Unlike today or even in the late nineteenth century, the ceremony was not considered the main event of nuptials during the Regency era. It was the wedding breakfast. To understand why, you must know that most weddings took place before eleven in the morning. That was a matter of law if one married by calling the banns or by regular license. But even those who married by special license—one that allowed the couple to marry anywhere and at any time, as long as a Church of England clergyman performed the service—were married between eight and eleven in the morning.
Only immediate family and witnesses were involved in the actual ceremony. Ergo, there was no music, no walking down the aisle, and no crowded church. Although, anyone off the street could enter the church.
After the ceremony, the newlyweds and those who attended them repaired to the house where the wedding breakfast would be held. It was not necessarily the bride’s parents who hosted the celebration. It could be the house of the bridegroom, his parents, or a relative of the bride. As with today’s wedding reception, there would be toasts to the couple and cake. But that is where the similarities ended. The size, quality, and quantity of drink and food largely depended upon the social status or wealth of the parties. The celebration could be as simple as cake and wine or large enough to fill a ballroom. If one was in the country, it was likely that neighbors were invited. One of Jane Austen’s nieces mentions the wedding breakfast of her sister in which the bride and groom left very early due to the distance they had to drive. On the other hand, a wealthy landowner could provide refreshments for his dependents separately from the event the family and neighbors attended.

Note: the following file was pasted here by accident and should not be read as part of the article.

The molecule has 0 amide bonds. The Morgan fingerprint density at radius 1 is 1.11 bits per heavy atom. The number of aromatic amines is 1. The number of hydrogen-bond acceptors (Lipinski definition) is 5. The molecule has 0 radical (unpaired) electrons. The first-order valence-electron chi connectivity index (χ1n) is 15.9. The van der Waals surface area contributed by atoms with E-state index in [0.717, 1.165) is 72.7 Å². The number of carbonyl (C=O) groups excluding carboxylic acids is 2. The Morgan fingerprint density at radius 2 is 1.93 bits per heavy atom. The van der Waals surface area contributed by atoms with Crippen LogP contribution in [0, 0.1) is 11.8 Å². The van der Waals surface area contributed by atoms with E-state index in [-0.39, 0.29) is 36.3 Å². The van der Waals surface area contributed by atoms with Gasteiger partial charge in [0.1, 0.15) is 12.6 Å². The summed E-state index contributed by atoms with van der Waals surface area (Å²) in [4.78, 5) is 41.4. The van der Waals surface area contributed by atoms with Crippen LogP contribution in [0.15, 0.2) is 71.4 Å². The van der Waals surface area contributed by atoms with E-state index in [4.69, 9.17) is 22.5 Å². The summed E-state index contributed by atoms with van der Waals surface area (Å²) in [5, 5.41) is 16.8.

The newlywed couple generally departed the wedding breakfast before it ended to go on their honeymoon.
Polite society has its rules for marriage. But for Ella Quinn’s eligible bachelors, their brides will show them that rules are for the faint of heart.
Phoebe Stanhope is not a typical lady. As feisty as she is quick–witted, no one can catch her, especially when she is driving her dashing phaeton with its perfectly matched horses. And unlike her peers, experience has guarded her against a growing list of would-be suitors. But when she encounters Marcus Finley, what she fears most burns deep within his blue-eyed gaze.
For Lord Marcus, the spark of recognition is but a moment in the love he has held these many years. Now that he’s returned to England, all the happiness he desires rests on Lady Phoebe never finding out that he was the one who turned her heart so cold and distant. He must work fast to gain the advantage—to convince her what she wants is exactly what she denies—but in order to seduce her into his arms, he must be willing to give up more than he can control.
“Lady Phoebe is a heroine Georgette Heyer would adore—plucky, pretty, and well worth the devotion of the dashing Lord Marcus. A marvelous find for Regency romance readers.” —Grace Burrowes, New York Times best–selling author
USA Today best–selling author Ella Quinn’s studies and other jobs have always been on the serious side. Reading historical romances, especially Regencies, was her escape. Eventually her love of historical novels led her to start writing them. Ella currently lives in Germany, happily writing while her husband of thirty years is back at work, recovering from retirement. Connect with her at EllaQuinnAuthor.com and on the social platforms below.